Vite Vs Webpack
Vite makes the assumption that the development will take place in local machines and that the latest browser will provide support to the ES6 modules natively. This means that no bundling of the code will be done before the starting-up of the server. Even though many browsers natively support the loading of ES modules, it is not possible for all the target audience to be using these browsers alone, hence the need for bundling. If bundling is not done, a lot of round trips will have to be taken for fetching modules in the network. For the loading performance to be optimised during production, tree shaking can be done for bundling the code along with lazy coding or common chunk splitting.
Hot replacement of modules (HMR)
Developers often need to receive feedback quickly in order to decide on the changes to be made to the code. Waiting for full bundling to take place and then loading the page will lead to breakage in the flow and state currently established. Many bundlers provide support to Hot Module Replacement for this reason, which allows the module to replace itself without having an effect on the remaining page.
As the size of the project increases, HMR will take a longer time, thus having an impact on productivity. Vite will help give an edge over other tools for bundling because HMR is performed over native ESM. When an edit is made to a file, Vite will make a precise invalidation in the chain of the edited module and the HMR boundary. This means that HMR is updating at a consistently fast pace irrespective of the size of the application.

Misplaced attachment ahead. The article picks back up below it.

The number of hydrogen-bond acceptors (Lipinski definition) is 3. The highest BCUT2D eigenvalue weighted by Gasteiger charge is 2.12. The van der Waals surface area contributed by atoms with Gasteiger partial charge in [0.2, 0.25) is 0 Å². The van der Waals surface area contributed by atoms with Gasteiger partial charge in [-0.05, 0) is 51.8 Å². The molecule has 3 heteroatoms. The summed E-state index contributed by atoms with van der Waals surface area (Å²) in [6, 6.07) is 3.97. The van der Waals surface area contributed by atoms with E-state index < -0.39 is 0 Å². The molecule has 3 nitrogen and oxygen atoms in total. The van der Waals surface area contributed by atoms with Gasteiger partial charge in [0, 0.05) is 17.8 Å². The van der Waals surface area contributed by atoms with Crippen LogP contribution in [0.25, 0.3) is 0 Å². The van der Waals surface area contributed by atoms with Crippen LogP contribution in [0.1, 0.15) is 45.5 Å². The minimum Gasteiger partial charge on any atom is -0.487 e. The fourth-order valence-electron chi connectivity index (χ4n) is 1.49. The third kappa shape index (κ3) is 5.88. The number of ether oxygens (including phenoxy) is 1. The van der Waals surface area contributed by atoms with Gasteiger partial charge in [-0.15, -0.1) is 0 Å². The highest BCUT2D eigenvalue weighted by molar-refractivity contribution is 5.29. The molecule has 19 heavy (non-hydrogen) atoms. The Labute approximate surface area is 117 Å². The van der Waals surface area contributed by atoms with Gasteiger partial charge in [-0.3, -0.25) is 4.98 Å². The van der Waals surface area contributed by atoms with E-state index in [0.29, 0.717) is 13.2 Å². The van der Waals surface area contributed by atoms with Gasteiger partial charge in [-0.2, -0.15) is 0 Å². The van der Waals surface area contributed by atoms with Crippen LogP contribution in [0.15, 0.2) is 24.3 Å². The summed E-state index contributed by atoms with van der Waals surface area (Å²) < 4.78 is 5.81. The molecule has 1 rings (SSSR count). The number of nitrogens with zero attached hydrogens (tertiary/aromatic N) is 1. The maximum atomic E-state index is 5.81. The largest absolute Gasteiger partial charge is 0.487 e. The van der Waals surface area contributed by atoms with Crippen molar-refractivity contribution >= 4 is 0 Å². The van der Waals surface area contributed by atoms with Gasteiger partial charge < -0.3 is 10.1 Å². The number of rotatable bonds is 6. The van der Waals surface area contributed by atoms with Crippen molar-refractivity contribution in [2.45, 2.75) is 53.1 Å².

Vite makes advantage of the header of HTTP for speeding up the reloading of complete pages. The requests to source code modules are made conditional and the requests to dependency modules are heavily cached with the help of cache control. They are immutable, meaning they cannot hit the server once they have been cached. Vite makes the development server faster by skipping the need for doing bundling. It uses HTTP codes for making the reloading as well as the caching faster. Native ESM is used for Hot Module Replacement and hence the changes are reflected faster.
Is Vite Better than Webpack?
This is what makes Vite faster than Webpack for development. As the size of the application increases, the time that is needed for processing the development will increase slowly. Even if most browsers support native ES modules, shipping of an application that has been bundled that also makes use of performance optimization techniques will lead to better performance compared to an unbundled application. This is why Cute makes use of the shipping technique of a pre-configured build command. Vite gives developers a sensible default of the Roll-up configuration that they can also customise according to their needs.